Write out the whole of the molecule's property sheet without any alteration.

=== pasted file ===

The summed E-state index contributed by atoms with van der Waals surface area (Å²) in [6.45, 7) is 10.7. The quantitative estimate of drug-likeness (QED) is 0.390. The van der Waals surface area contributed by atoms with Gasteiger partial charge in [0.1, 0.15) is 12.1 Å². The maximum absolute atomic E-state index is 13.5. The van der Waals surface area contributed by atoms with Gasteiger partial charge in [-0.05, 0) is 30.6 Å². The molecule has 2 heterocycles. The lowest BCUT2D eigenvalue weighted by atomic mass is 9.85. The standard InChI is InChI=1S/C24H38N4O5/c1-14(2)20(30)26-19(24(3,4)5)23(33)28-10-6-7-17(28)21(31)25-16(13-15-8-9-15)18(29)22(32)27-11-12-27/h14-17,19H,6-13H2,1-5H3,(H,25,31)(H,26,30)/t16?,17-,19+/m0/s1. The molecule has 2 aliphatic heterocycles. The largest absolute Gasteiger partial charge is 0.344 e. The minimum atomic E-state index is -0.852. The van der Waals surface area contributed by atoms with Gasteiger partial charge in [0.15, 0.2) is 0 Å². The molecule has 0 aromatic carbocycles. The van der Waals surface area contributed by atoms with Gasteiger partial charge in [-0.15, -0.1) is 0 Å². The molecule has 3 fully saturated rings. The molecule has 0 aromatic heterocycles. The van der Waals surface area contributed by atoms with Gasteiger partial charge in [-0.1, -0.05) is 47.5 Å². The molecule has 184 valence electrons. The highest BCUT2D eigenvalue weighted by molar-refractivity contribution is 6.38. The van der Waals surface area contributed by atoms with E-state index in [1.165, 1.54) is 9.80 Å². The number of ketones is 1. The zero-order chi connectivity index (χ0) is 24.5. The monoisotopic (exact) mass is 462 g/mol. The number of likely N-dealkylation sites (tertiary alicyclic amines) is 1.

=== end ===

The summed E-state index contributed by atoms with van der Waals surface area (Å²) in [6.45, 7) is 10.7. The quantitative estimate of drug-likeness (QED) is 0.390. The van der Waals surface area contributed by atoms with Gasteiger partial charge in [0.1, 0.15) is 12.1 Å². The maximum absolute atomic E-state index is 13.5. The van der Waals surface area contributed by atoms with Gasteiger partial charge in [-0.05, 0) is 30.6 Å². The molecule has 2 heterocycles. The lowest BCUT2D eigenvalue weighted by atomic mass is 9.85. The standard InChI is InChI=1S/C24H38N4O5/c1-14(2)20(30)26-19(24(3,4)5)23(33)28-10-6-7-17(28)21(31)25-16(13-15-8-9-15)18(29)22(32)27-11-12-27/h14-17,19H,6-13H2,1-5H3,(H,25,31)(H,26,30)/t16?,17-,19+/m0/s1. The molecule has 2 aliphatic heterocycles. The largest absolute Gasteiger partial charge is 0.344 e. The minimum atomic E-state index is -0.852. The van der Waals surface area contributed by atoms with Gasteiger partial charge in [0.15, 0.2) is 0 Å². The molecule has 0 aromatic carbocycles. The van der Waals surface area contributed by atoms with Gasteiger partial charge in [-0.15, -0.1) is 0 Å². The molecule has 3 fully saturated rings. The molecule has 0 aromatic heterocycles. The van der Waals surface area contributed by atoms with Gasteiger partial charge in [-0.1, -0.05) is 47.5 Å². The molecule has 184 valence electrons. The highest BCUT2D eigenvalue weighted by molar-refractivity contribution is 6.38. The van der Waals surface area contributed by atoms with E-state index in [1.165, 1.54) is 9.80 Å². The number of ketones is 1. The zero-order chi connectivity index (χ0) is 24.5. The monoisotopic (exact) mass is 462 g/mol. The number of likely N-dealkylation sites (tertiary alicyclic amines) is 1.